Data are adjusted means (95% confidence intervals) for each time point derived from generalised linear models with repeated measures. Adjustments are made for the baseline value for the respective outcome variable. Blood pressure values are also adjusted for medication load. Statistical significance at each follow-up time point generated from univariate analysis of variance, * p<0.05, ** p<0.01, *** p<0.001.
In participants with known diabetes, no differences between groups were observed in HbA1c levels or medication usage during follow-up and no differences between groups were observed in fasting-blood glucose levels in participants without known diabetes (Figure 4). However, one new clinical diagnosis of diabetes occurred in the control group and none was observed in the intervention group. An OGTT was carried out at the examinations after 2 and 3 years. The prevalence of impaired glucose tolerance and diabetes diagnosed by OGTT tended to be lower in the intervention group (24%) than in the control group (34%), although these proportions were not statistically different (Table 3).
After an initial improvement in estimated maximal oxygen uptake in both groups, which was greatest in the intervention group (VO2max 0.3 l/min; p = 0.006, 4.0 ml/kg/min; p<0.001), a gradual decline toward baseline values was observed during follow-up (Figure 3). In the ITT analysis, the improvement by study end in estimated maximal oxygen uptake was greater in the intervention group (VO2max 2.2 l/min; 95% CI 2.11–2.29) than in the control group (VO2max 2.1 l/min; 95% CI 2.00–2.19) when expressed in absolute terms (p = 0.038), although not when expressed relative to body mass (VO2max 26.0 ml/kg/min; 95%CI 25.0–26.9 v s 25.0 ml/kg/min; 95% CI 24.0–26.1) (p = 0.061). In the mixed model analysis, the differences in VO2max reflected those observed in the ITT analyses (VO2max l/min: p = 0.049; VO2max ml/kg/min: p = 0.12).
The improvements in VO2max may reflect an effect of increased physical activity levels in participants in the intervention group; those individuals reported more exercise participation (p<0.0001) and greater TPA (p<0.0001) compared with participants in the control group by the end of the trial. At baseline 20% of the lifestyle intervention group was sedentary, whereas only 7% was sedentary at the 3-year examination. At three years about 70% of both groups reported LTPA of at least 30 min/d, but in the intervention group the proportions of those reporting being moderately or very physical active had increased from 42% to 59%, respectively. This contrasted the control group, where physical activity had decreased from 49% to 43%, respectively. Correspondingly, in the intervention group the proportion reporting exercising at least 30 min/d or more increased from 11% to 28% (Figure 5). The results from the mixed-model analyses were consistent with the ITT analyses for both exercise (p<0.001) and TPA (p = 0.0009).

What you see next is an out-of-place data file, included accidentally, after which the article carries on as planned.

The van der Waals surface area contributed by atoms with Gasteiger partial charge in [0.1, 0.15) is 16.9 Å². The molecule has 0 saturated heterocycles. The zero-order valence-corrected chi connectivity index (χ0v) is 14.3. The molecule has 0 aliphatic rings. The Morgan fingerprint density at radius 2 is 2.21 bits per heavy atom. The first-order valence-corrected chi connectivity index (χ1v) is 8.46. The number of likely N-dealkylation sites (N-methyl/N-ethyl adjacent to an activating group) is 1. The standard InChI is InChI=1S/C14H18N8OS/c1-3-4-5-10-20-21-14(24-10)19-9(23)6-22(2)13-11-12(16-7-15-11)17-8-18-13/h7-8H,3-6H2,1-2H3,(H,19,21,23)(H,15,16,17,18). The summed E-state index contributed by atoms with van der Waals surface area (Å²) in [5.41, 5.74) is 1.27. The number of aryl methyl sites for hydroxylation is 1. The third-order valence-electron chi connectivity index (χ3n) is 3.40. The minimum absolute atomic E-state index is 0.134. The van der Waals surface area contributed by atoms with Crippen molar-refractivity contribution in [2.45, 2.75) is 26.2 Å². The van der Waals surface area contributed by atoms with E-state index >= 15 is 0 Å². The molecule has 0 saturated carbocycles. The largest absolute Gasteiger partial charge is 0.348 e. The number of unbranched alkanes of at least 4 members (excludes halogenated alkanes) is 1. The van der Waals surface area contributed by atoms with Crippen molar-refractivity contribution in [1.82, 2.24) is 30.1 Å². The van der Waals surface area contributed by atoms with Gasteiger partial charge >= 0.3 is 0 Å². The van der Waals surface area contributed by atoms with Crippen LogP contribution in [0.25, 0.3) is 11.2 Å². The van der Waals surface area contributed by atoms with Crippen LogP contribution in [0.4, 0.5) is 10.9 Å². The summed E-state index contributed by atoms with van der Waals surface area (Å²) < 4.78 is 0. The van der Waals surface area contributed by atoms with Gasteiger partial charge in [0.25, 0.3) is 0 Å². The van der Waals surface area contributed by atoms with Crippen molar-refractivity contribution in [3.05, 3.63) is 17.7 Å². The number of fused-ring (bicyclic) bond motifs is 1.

Proportion of participants reporting the level of each variable, total physical activity, leisure time physical activity and exercise and ordered as follows: TPA; sedentary, minimally active, moderately active and very active. LTPA and exercise; ‘none’ = 0, ‘<30 min/day’ = 1, ‘30–60 min/day’ = 2, and ‘>60 min/day’ = 3. P values from general linear model repeated measures analysis.
The proportion of individuals who quit smoking in the intervention group (41%) was significantly greater than in the control group (8%) (p = 0.04) (Table 3).
No adverse events (i.e. fractures, sprains, or serious cardiovascular events associated with exercise) were reported by participants during the study.
We present here the full results from the Swedish Björknäs Study, a three year randomised controlled trial of intensive lifestyle modification for cardiovascular risk reduction in patients at moderate- to high-risk of cardiovascular disease. The study protocol was adapted from the DPP, but was delivered with limited resources at a primary health care centre in the northern Swedish town of Boden. The lifestyle intervention favourably impacted physical activity and aerobic fitness, waist circumference, waist-to hip ratio, blood pressure, and smoking cessation. No effect of the intervention was observed on glycaemia or lipidaemia.